Geoffrey Hinton, a renowned artificial intelligence pioneer, who worked at Google for over a decade and became one of the most respected voices in the field, has now quit his job at Google to freely speak out about the risks of AI.
He has officially joined the growing number of critics who say the tech industry’s aggressive campaign to create products based on generative AI is racing towards danger. He says he regrets his life’s work and fears the technology is becoming increasingly dangerous as it continues to improve.
Generative AI, which powers popular chatbots like ChatGPT, can already be a tool for misinformation and could eventually be a risk to jobs and even humanity, according to industry insiders. Many are concerned they are releasing something dangerous into the wild and are calling for a moratorium on the development of new systems.
In March, more than 1,000 technology leaders and researchers signed an open letter calling for a six-month moratorium, and 19 current and former leaders of the Association for the Advancement of Artificial Intelligence released their own letter warning of the risks of AI.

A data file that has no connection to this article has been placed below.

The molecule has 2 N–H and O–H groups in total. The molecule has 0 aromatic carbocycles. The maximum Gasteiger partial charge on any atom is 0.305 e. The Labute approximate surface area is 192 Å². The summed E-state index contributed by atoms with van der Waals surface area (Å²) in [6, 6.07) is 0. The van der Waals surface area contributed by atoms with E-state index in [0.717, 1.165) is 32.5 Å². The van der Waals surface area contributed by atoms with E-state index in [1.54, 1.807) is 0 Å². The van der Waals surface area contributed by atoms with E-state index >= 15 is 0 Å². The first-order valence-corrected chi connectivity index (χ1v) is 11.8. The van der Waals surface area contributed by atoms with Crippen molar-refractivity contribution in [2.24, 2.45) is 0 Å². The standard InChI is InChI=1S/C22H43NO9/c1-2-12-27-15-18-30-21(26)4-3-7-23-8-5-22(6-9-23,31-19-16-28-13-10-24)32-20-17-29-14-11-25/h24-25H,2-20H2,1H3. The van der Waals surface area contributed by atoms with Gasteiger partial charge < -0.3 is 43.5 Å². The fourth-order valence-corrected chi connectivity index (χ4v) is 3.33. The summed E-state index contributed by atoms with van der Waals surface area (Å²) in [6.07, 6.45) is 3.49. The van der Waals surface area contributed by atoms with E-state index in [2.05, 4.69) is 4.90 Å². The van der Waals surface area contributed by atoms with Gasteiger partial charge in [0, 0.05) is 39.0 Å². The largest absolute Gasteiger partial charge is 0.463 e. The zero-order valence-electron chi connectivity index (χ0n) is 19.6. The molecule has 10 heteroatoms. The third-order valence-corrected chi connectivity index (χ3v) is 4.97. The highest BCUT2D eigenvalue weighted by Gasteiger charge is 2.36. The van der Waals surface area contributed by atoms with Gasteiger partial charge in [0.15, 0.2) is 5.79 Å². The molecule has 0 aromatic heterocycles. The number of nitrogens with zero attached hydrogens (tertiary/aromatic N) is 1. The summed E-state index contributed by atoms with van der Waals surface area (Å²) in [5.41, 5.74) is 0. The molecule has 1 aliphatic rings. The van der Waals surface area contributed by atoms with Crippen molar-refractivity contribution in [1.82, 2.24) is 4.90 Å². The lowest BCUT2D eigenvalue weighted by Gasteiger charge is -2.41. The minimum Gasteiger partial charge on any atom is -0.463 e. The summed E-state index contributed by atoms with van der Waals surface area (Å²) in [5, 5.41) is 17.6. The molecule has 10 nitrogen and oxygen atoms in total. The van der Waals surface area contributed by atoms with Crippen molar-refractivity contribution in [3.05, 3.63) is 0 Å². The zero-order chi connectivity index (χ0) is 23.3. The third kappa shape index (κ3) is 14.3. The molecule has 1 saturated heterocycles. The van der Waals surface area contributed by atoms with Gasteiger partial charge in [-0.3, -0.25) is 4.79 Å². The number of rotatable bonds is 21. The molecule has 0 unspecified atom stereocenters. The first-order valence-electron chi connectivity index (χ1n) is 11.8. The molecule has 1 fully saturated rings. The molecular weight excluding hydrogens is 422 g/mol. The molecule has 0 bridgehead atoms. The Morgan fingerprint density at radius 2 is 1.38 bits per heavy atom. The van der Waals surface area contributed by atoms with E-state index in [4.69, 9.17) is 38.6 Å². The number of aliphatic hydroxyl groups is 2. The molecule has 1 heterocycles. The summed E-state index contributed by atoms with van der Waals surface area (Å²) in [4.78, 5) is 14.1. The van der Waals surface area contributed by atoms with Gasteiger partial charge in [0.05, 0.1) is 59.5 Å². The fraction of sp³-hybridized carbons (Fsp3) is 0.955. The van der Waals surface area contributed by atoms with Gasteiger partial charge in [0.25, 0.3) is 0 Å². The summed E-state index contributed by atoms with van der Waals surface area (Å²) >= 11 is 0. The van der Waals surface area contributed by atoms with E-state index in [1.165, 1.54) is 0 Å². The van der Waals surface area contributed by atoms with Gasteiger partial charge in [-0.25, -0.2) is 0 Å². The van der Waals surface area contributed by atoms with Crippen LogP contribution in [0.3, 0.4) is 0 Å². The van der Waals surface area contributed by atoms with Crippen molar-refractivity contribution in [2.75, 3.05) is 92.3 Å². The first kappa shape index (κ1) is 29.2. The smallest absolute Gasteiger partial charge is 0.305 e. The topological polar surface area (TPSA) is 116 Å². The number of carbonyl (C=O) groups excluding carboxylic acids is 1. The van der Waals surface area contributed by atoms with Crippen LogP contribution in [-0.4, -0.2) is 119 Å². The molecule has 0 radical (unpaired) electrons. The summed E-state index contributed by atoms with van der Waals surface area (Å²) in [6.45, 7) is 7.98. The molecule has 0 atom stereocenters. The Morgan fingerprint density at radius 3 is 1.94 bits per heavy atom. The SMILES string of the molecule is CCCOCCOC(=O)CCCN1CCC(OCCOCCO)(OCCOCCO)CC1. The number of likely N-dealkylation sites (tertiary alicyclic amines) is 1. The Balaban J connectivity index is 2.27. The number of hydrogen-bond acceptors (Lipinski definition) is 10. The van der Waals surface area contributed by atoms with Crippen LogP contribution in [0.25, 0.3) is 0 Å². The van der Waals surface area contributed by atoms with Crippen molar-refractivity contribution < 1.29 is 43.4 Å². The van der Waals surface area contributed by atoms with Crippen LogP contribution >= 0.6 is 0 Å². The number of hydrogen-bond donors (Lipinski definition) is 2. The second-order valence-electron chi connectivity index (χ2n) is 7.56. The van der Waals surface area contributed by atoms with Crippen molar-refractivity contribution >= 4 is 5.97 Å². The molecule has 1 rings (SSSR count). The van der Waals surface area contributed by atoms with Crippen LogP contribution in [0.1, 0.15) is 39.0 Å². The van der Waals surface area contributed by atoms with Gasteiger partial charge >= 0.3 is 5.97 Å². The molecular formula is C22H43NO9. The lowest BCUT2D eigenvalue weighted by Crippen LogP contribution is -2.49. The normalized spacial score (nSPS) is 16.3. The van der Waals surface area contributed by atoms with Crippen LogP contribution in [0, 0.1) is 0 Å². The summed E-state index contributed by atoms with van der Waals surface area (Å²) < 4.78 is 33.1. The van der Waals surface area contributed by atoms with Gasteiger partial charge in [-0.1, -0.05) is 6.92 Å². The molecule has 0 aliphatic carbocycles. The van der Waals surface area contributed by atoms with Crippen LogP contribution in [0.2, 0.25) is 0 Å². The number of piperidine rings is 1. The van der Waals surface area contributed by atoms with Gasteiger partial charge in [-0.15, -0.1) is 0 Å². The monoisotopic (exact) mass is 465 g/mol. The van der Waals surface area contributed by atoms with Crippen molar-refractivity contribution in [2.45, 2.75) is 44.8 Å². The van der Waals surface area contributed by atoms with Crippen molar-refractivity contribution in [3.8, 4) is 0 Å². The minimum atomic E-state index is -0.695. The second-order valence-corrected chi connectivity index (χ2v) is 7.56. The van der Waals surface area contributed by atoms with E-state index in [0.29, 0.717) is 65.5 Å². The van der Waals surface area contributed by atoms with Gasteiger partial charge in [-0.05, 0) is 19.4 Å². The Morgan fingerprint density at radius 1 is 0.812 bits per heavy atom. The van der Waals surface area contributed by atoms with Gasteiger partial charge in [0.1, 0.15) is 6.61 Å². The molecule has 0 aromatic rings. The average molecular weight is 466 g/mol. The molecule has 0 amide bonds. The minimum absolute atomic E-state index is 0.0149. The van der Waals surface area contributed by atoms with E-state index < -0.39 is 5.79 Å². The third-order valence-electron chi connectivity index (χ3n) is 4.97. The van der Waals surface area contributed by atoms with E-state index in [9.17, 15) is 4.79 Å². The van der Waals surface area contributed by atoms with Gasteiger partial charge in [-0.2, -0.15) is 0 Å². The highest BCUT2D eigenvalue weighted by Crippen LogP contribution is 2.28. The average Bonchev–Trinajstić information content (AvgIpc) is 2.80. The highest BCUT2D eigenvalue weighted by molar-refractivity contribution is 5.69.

Hinton, often called “the Godfather of AI,” did not sign either of those letters and said he did not want to publicly criticize Google or other companies until he had quit his job. He notified the company last month that he was resigning, and on Thursday, he talked by phone with Sundar Pichai, CEO of Google’s parent company, Alphabet.
Google’s chief scientist, Jeff Dean, said in a statement: “We remain committed to a responsible approach to AI. We’re continually learning to understand emerging risks while also innovating boldly.”
Hinton’s journey from AI groundbreaker to doomsayer marks a remarkable moment for the technology industry at perhaps its most important inflexion point in decades.
Industry leaders believe the new AI systems could be as important as the introduction of the web browser in the early 1990s and could lead to breakthroughs in areas ranging from drug research to education.
Hinton, a 75-year-old British expatriate, is a lifelong academic whose career was driven by his personal convictions about the development and use of AI.
In 1972, as a graduate student at the University of Edinburgh, Hinton embraced an idea called a neural network. A neural network is a mathematical system that learns skills by analyzing data. At the time, few researchers believed in the idea. But it became his life’s work.
In 2012, Hinton and two of his students in Toronto, Ilya Sutskever and Alex Krishevsky, built a neural network that could analyze thousands of photos and teach itself to identify common objects, such as flowers, dogs, and cars.
Google spent $44 million to acquire a company started by Hinton and his two students, and their system led to the creation of increasingly powerful technologies, including new chatbots such as ChatGPT and Google Bard.
As companies improve their AI systems, Hinton believes they become increasingly dangerous. “Look at how it was five years ago and how it is now,” he said of AI technology. “Take the difference and propagate it forward. That’s scary.”
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